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  • "Stop here on red light" vs. right on red

    Something I've been wondering about for a while: there are a couple of intersections around me where there's no sign prohibiting a right on red, but where there's a "stop here on red light" sign a good distance from the actual intersection.

    A picture is hopefully attached; the minivan has stopped at the line, but the intersection is up past the gas station driveway; you can sort of see where the cross road and a fence alongside it is, past the gas pumps on the right, and can just see the crosswalk on the left side road if you look up past the tail lights.

    If the light is red, assuming you first come to a complete stop at the line, like the minivan has, is it ...

    legal to make the right on red if you first ALSO come to a complete stop where the intersection is?

    legal to make the right on red WITHOUT stopping again at the intersection?

    illegal to make the right on red?

    This is in NJ, if it makes a difference; I haven't gotten a ticket or anything (I go straight here anyway), just have always wondered.
    Attached Files

  • #2
    We have them in our area because of irrigation canals. So, if there was a sign to stop here on a red and further posted "no right turn on red", then that would of course be illegal.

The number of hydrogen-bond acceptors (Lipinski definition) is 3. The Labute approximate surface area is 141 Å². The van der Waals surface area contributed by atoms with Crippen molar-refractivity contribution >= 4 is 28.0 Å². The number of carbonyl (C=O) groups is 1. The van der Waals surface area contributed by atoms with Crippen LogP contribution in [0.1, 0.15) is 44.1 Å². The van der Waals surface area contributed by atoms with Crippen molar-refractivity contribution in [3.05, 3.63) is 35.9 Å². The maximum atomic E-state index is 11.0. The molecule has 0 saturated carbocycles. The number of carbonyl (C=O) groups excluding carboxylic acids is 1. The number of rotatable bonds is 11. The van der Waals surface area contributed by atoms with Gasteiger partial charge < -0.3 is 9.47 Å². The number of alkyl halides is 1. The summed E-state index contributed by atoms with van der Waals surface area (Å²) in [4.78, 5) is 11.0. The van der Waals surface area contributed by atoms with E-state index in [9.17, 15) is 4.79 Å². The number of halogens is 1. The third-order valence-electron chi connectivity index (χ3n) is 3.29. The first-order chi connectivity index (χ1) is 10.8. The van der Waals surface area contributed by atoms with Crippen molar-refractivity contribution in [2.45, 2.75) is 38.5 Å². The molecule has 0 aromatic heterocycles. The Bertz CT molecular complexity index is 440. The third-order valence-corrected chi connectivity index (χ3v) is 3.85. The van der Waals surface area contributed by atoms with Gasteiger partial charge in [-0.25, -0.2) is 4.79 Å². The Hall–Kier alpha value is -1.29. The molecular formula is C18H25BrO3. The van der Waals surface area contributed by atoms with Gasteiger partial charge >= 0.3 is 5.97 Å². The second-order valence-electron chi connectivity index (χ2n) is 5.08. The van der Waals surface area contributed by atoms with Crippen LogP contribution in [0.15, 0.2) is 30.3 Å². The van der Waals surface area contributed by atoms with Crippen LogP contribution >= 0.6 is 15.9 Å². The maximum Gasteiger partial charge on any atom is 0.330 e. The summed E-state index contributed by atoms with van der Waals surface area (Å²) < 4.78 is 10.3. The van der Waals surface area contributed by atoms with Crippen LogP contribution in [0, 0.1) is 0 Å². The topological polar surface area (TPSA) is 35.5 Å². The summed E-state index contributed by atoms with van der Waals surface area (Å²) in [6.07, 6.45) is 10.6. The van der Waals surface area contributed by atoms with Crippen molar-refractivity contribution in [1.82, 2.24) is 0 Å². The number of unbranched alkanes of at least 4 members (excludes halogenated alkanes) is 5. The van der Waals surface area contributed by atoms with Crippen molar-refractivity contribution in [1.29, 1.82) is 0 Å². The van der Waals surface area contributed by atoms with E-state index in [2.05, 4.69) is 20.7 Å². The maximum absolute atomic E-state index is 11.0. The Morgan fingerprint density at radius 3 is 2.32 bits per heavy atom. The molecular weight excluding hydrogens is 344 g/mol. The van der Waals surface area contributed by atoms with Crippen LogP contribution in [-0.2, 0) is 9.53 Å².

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    • #3
      In most states, Alabama included, a right turn on red is permissible unless otherwise posted. The "Stop Here on Red" is what is sometimes referred to as a limit line, and vehicles not intending to turn right are required to stop there.

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      • #4
        Along with what's been posted it also looks like there's an entrance/exit to the gas station....I can't tell if that extends to the intersection from the picture but if so then the reason there's a sign posted "stop here on red" is so that the entrance/exit isn't blocked by a bunch of vehicles waiting to make a right on red.

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        • #5
          Originally posted by HotSoup View Post
          Along with what's been posted it also looks like there's an entrance/exit to the gas station....I can't tell if that extends to the intersection from the picture but if so then the reason there's a sign posted "stop here on red" is so that the entrance/exit isn't blocked by a bunch of vehicles waiting to make a right on red.
          Right, that seems to be the reason, the weirdly located gas station entrance. I've just always wondered if it's OK to go past the stop line if you're going to be turning right on red, since there's no sign prohibiting it. So far, sounds like it is.

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          • #6
            I hate driving in NJ. You people have those stupid "jug handles" or whatever you call them...
            I make my living on Irish welfare.

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            • #7
              Originally posted by HotSoup View Post
              Along with what's been posted it also looks like there's an entrance/exit to the gas station....I can't tell if that extends to the intersection from the picture but if so then the reason there's a sign posted "stop here on red" is so that the entrance/exit isn't blocked by a bunch of vehicles waiting to make a right on red.